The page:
Under Witt, a change of law will not be applied retroactively "unless the change: (a) emanates from [the Supreme Court of Florida] or the United States Supreme Court, (b) is constitutional in nature, and (c) constitutes a development of fundamental significance." 387 So.2d at 931. Because Padilla is a United States Supreme Court decision that is constitutional in nature, the first two elements of this analysis have been satisfied. Accordingly, the question becomes whether Padilla represents a development of fundamental significance. Witt divides such developments into two categories: "those changes of law which place beyond the authority of the state the power to regulate certain conduct or impose certain penalties," and "those changes of law which are of sufficient magnitude to necessitate retroactive application as ascertained by the three-fold test of Stovall [v. Denno, 388 U.S. 293, 87 S.Ct. 1967, 18 L.Ed.2d 1199 (1967)] and Linkletter [v. Walker, 381 U.S. 618, 85 S.Ct. 1731, 14 L.Ed.2d 601 (1965)]." Id. at 929, 85 S.Ct. 1731. Because the holding in Padilla does not fall within the first category, the analysis turns upon the three factors presented in Stovall and Linkletter. These factors include: "(a) the purpose to be served by the new rule; (b) the extent of reliance on the old rule; and (c) the effect on the administration of justice of the retroactive application of the new rule." Id. at 926, 85 S.Ct. 1731.
A. The Purpose to be Served by the New Rule
The purpose of the Padilla decision is to extend the Strickland ineffective assistance of counsel standard to ensure that noncitizen defendants receive an appropriate warning from counsel when their pleas are likely to result in deportation. In Hughes v. State, 901 So.2d 837 (Fla. 2005), the Supreme Court of Florida used the Witt standard to assess whether Apprendi v. New Jersey, 530 U.S. 466, 120 S.Ct. 2348, 147 L.Ed.2d 435 (2000), should be applied retroactively. The purpose of Apprendi was to determine whether, "[o]ther than the fact of a prior conviction, any fact that increases the penalty for a crime beyond the prescribed statutory maximum must be submitted to a jury, and proved beyond a reasonable doubt." 530 U.S. at 490, 120 S.Ct. 2348. In holding that Apprendi should not be applied retroactively, the Florida Supreme Court noted that the purpose of Apprendi "does not affect the determination of guilt or innocence." Hughes, 901 So.2d at 841. The court went on to state that " [Apprendi] does not address a miscarriage of justice or effect a judicial upheaval to the degree necessary to require its retroactive application." Id. at 842.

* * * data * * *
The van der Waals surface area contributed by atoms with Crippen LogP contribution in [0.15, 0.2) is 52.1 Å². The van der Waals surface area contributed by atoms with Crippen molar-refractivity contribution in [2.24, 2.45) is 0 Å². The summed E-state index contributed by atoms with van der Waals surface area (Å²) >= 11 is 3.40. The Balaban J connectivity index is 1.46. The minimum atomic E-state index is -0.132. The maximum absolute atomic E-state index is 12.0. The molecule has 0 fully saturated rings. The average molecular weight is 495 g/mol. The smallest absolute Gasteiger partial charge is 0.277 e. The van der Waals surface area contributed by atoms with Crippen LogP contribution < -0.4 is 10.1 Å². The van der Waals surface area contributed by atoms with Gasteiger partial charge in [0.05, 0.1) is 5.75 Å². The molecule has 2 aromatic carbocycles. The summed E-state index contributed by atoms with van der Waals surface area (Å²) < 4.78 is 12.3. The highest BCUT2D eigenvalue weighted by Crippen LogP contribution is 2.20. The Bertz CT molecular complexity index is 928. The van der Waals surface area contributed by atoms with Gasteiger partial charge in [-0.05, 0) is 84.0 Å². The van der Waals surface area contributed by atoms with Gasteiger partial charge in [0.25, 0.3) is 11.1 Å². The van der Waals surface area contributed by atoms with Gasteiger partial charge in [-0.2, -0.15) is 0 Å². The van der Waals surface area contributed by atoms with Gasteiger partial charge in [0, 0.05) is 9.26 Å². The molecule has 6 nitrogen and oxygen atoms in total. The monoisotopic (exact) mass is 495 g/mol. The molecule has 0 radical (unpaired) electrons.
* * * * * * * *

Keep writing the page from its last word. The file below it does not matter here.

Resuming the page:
Because the Padilla decision concerns only a specific set of plea agreements, it represents a more minor change than that of Apprendi one with implications that are significantly more unique and narrow. As such, it is less suited for retroactive application. What it does share in common with Apprendi — that it is a change that does not affect guilt or innocence or represent a judicial upheaval — only bolsters this assertion. To illustrate, Witt holds that new rules generally should not be applied retroactively unless they involve "fundamental and constitutional law changes which cast serious doubt on the veracity or integrity of the original trial proceeding." 387 So.2d at 929. In so holding, Witt examines the opposite end of the spectrum: "In contrast to these jurisprudential upheavals are evolutionary refinements in the criminal law, affording new or different standards . . . for procedural fairness . . . and for other like matters. Emergent rights in these categories . . . do not compel an abridgement of the finality of judgments." Id. The intent of Padilla — to extend the scope of Strickland in the interest of procedural fairness-falls under the latter category rather than the former.
Finally, we note that Padilla was decided in the evolving landscape of "changes to our immigration law [that] have dramatically raised the stakes of a noncitizen's criminal conviction." 130 S.Ct. at 1480. Thus, the Padilla decision constitutes an evolutionary refinement designed to correspond to new developments in an ever-changing area of law. As such, the purpose of the Padilla decision does not compel retroactive application.
B. The Extent of Reliance on the Old Rule